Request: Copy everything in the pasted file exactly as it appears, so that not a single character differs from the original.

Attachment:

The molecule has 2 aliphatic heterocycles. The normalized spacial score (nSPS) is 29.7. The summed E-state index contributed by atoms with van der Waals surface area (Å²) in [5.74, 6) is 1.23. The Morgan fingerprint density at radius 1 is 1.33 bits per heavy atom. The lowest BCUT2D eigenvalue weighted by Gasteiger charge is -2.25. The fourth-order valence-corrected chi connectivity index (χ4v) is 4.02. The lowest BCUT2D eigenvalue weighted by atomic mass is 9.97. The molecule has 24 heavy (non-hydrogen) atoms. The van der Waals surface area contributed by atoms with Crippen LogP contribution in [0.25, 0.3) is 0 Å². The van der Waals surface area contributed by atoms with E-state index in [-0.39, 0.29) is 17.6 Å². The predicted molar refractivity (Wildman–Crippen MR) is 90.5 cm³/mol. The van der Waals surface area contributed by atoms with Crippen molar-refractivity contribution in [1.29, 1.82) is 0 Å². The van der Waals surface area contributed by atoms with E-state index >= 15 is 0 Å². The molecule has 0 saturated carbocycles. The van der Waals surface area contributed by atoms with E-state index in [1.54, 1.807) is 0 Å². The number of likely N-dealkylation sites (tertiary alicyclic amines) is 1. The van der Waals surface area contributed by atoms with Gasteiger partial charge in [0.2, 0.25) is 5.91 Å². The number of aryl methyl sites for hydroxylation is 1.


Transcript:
The molecule has 2 aliphatic heterocycles. The normalized spacial score (nSPS) is 29.7. The summed E-state index contributed by atoms with van der Waals surface area (Å²) in [5.74, 6) is 1.23. The Morgan fingerprint density at radius 1 is 1.33 bits per heavy atom. The lowest BCUT2D eigenvalue weighted by Gasteiger charge is -2.25. The fourth-order valence-corrected chi connectivity index (χ4v) is 4.02. The lowest BCUT2D eigenvalue weighted by atomic mass is 9.97. The molecule has 24 heavy (non-hydrogen) atoms. The van der Waals surface area contributed by atoms with Crippen LogP contribution in [0.25, 0.3) is 0 Å². The van der Waals surface area contributed by atoms with E-state index in [-0.39, 0.29) is 17.6 Å². The predicted molar refractivity (Wildman–Crippen MR) is 90.5 cm³/mol. The van der Waals surface area contributed by atoms with Crippen molar-refractivity contribution in [1.29, 1.82) is 0 Å². The van der Waals surface area contributed by atoms with E-state index >= 15 is 0 Å². The molecule has 0 saturated carbocycles. The van der Waals surface area contributed by atoms with E-state index in [1.54, 1.807) is 0 Å². The number of likely N-dealkylation sites (tertiary alicyclic amines) is 1. The van der Waals surface area contributed by atoms with Gasteiger partial charge in [0.2, 0.25) is 5.91 Å². The number of aryl methyl sites for hydroxylation is 1.